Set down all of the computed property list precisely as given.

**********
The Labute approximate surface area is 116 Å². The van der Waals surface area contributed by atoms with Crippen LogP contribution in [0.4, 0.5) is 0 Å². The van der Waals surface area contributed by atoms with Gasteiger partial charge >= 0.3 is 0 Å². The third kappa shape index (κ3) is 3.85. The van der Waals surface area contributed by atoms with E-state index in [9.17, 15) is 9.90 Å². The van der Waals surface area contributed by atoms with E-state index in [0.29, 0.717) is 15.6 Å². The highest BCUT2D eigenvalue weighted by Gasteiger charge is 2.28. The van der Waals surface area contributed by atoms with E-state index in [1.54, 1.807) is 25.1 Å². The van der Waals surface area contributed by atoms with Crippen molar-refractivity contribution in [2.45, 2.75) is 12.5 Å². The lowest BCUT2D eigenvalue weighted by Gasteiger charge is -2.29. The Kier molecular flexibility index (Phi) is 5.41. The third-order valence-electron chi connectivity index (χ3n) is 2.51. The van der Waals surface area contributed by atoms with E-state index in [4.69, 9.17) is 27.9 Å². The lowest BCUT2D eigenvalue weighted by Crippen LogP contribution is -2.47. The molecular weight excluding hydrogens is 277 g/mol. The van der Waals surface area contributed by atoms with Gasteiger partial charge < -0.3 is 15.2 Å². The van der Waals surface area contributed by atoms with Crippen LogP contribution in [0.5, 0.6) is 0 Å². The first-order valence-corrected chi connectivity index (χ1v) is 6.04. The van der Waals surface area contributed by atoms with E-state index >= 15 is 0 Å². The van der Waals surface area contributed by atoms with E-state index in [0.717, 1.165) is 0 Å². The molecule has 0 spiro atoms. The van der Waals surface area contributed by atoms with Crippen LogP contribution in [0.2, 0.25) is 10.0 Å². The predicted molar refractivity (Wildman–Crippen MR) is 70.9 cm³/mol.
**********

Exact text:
The Labute approximate surface area is 116 Å². The van der Waals surface area contributed by atoms with Crippen LogP contribution in [0.4, 0.5) is 0 Å². The van der Waals surface area contributed by atoms with Gasteiger partial charge >= 0.3 is 0 Å². The third kappa shape index (κ3) is 3.85. The van der Waals surface area contributed by atoms with E-state index in [9.17, 15) is 9.90 Å². The van der Waals surface area contributed by atoms with E-state index in [0.29, 0.717) is 15.6 Å². The highest BCUT2D eigenvalue weighted by Gasteiger charge is 2.28. The van der Waals surface area contributed by atoms with E-state index in [1.54, 1.807) is 25.1 Å². The van der Waals surface area contributed by atoms with Crippen molar-refractivity contribution in [2.45, 2.75) is 12.5 Å². The lowest BCUT2D eigenvalue weighted by Gasteiger charge is -2.29. The Kier molecular flexibility index (Phi) is 5.41. The third-order valence-electron chi connectivity index (χ3n) is 2.51. The van der Waals surface area contributed by atoms with E-state index in [4.69, 9.17) is 27.9 Å². The lowest BCUT2D eigenvalue weighted by Crippen LogP contribution is -2.47. The molecular weight excluding hydrogens is 277 g/mol. The van der Waals surface area contributed by atoms with Gasteiger partial charge < -0.3 is 15.2 Å². The van der Waals surface area contributed by atoms with Crippen LogP contribution in [0.5, 0.6) is 0 Å². The first-order valence-corrected chi connectivity index (χ1v) is 6.04. The van der Waals surface area contributed by atoms with E-state index >= 15 is 0 Å². The van der Waals surface area contributed by atoms with E-state index in [0.717, 1.165) is 0 Å². The molecule has 0 spiro atoms. The van der Waals surface area contributed by atoms with Crippen LogP contribution in [0.2, 0.25) is 10.0 Å². The predicted molar refractivity (Wildman–Crippen MR) is 70.9 cm³/mol.